Staff at City of Edinburgh Council are “furious” after learning that their new salary rates are based on an average worked out from the previous year’s pay rather than contracted pay, union leaders have warned.
Under the Modernising Pay scheme – part of the single status initiative designed to address years of unequal pay in local government – staff at the council had been promised that pay would be protected for three years.
But it has now emerged that the protected salary is based on the total pay figure on last year’s P60. That means that those who took unpaid sick leave or voluntary leave in 2009/10 are now receiving a lower salary than expected.
Those affected so far are weekly paid staff, including refuse collectors, roadworkers and gardeners, but the full extent of the issue will only become apparent next week when monthly paid staff receive their payslips.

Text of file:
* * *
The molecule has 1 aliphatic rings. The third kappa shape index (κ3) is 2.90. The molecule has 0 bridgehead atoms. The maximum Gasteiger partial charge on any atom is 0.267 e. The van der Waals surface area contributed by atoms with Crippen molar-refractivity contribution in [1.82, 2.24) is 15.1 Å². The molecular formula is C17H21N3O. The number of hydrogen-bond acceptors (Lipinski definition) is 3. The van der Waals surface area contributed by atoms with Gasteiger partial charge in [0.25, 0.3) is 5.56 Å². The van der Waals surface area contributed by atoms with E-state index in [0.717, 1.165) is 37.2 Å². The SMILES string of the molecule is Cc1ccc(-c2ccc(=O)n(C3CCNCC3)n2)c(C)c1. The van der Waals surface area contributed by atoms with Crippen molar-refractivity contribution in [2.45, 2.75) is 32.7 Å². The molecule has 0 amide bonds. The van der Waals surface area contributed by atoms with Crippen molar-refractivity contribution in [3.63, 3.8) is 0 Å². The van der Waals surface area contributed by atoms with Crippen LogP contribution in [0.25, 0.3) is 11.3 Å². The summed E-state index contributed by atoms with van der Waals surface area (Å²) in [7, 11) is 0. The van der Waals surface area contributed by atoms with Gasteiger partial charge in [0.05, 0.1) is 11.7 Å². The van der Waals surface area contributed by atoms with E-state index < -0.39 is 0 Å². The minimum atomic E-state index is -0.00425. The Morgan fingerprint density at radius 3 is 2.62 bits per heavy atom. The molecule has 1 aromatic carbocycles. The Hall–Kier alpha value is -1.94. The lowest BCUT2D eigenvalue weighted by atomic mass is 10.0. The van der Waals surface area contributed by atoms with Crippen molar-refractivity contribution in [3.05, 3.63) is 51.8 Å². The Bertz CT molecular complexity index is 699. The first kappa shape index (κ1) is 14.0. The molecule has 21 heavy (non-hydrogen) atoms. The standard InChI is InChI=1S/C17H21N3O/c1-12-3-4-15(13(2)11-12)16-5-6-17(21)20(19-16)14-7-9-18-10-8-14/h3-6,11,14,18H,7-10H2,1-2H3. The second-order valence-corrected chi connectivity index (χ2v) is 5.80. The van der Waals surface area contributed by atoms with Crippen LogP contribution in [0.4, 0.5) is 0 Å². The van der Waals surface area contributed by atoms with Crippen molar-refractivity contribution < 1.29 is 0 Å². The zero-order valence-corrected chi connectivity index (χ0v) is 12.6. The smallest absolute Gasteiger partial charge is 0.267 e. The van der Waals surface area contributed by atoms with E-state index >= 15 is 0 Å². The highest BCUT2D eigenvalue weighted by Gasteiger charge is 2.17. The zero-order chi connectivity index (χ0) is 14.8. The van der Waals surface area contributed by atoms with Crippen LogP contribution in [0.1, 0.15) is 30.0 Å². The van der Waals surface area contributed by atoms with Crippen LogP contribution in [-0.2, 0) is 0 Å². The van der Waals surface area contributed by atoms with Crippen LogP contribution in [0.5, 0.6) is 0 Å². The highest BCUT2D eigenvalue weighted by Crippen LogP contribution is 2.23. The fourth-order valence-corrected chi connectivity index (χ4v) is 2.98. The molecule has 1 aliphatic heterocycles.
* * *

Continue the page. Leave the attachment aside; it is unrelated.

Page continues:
Unite and Unison, the joint trade unions, revealed that they have lodged a formal dispute with the council and will be consulting with their members to discuss next steps over the coming days.
Stephen MacGregor, convener of Unite in Edinburgh, said: “We are staggered that in the first week of pay after the imposition of Modernising Pay, the council has torn up the agreed approach to pay protection.”
Kevin Duguid, convener of Unison in Edinburgh, added: “Our members who have had their payslips are rightly furious and feel betrayed by the council.”
Philip Barr, head of HR at the council, told the Scotsman: “Before the new pay arrangements were introduced, staff bonus pay was always reduced as a result of sickness absence.
“That level of reduction is reflected in future pay protection. Internal talks are continuing regarding this issue and we hope to reach a resolution in the near future.”
In a separate development, local government minister Bob Neill has announced that 21 councils in England have been authorised to borrow up £250 million, collectively, to meet their equal pay obligations.